Social Marital Status (MDCP) reports responses to the question 'What is the person's relationship to Person 1/Person 2?'. The output categories are:
In the Social Marital Status classification a response of husband/wife to the relationship question results in a person being classified as 'Married in a registered marriage', regardless of that person's response to the question about present marital status.
Married de facto: A de facto marriage exists when the relationship between two people (of the same or opposite sex, who live together in the same household), is reported as either: de facto, partner, common law husband/wife/spouse, lover, boyfriend, or girlfriend.
Married Registered: A registered marriage may be reported in both the Registered Marital Status (MSTP) variable ('married'), and the Social Marital Status (MDCP) variable ('married in a registered marriage').
The counts of people in registered marriages differ depending on which variable is being used. For a detailed discussion of this variation see Married registered.
Not Married: The term not married, as used in the Social Marital Status (MDCP) classification, refers to a person who is not living with another person in either a registered marriage or a de facto marriage. This includes persons who live alone, with other family members, and those in shared accommodation.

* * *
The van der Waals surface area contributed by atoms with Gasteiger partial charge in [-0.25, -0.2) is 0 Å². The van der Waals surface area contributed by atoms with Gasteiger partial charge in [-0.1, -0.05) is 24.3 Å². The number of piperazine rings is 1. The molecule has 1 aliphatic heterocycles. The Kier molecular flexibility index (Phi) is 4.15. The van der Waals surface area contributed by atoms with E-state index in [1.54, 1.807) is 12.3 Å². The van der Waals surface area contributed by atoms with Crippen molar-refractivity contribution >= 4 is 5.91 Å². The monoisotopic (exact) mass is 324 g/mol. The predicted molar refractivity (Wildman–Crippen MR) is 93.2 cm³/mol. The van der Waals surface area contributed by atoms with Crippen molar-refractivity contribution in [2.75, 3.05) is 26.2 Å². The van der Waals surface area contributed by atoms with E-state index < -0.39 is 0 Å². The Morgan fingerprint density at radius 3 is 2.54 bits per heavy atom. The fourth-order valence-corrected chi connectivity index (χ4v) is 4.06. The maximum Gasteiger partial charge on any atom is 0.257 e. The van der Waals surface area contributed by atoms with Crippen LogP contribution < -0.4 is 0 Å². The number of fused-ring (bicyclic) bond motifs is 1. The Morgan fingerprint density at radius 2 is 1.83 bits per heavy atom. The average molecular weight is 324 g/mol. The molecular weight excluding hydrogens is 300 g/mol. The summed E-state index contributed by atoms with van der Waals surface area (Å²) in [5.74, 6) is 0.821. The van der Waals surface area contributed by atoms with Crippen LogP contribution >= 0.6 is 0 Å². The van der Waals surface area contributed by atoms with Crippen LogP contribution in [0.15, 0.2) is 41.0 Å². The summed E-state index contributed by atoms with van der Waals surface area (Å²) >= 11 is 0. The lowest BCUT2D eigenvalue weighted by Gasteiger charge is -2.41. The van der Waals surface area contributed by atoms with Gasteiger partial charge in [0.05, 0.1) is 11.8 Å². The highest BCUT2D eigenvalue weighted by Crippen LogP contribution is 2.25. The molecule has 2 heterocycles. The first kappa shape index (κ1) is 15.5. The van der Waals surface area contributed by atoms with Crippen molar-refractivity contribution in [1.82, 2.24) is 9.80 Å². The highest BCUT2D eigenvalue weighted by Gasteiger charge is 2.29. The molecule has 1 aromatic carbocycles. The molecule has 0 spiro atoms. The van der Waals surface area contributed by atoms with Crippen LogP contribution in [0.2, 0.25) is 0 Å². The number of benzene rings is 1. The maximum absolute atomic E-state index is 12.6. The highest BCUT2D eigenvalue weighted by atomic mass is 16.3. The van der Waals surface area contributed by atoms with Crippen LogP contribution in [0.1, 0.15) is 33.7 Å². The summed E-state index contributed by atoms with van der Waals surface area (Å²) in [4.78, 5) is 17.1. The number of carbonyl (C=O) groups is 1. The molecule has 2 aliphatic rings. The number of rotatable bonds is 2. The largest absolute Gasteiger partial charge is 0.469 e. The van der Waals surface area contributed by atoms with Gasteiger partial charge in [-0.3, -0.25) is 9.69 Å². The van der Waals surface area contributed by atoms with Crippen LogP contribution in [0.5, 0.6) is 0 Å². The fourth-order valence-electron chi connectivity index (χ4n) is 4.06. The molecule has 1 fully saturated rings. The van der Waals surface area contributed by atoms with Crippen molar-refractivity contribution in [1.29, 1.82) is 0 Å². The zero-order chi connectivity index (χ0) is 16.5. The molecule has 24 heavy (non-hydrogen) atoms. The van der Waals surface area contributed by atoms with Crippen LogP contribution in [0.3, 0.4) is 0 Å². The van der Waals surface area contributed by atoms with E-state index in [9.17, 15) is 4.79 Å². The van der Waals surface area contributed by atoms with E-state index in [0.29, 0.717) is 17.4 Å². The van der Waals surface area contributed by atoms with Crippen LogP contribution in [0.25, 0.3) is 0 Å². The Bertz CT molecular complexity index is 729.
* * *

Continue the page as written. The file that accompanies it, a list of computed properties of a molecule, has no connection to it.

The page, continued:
See also Married Registered, Registered Marital Status (MSTP), Social Marital Status (MDCP).
See Marital status.
A registered marriage may be reported in both Registered Marital Status (MSTP) and Social Marital Status (MDCP). Registered Marital Status (MSTP) is coded from Question 6 'What is the person's present marital status?'. Social Marital Status (MDCP) is derived from the relationship question (Question 5).
The counts of people in registered marriages differ depending on which variable is used. Some of the reasons for this variation are as follows: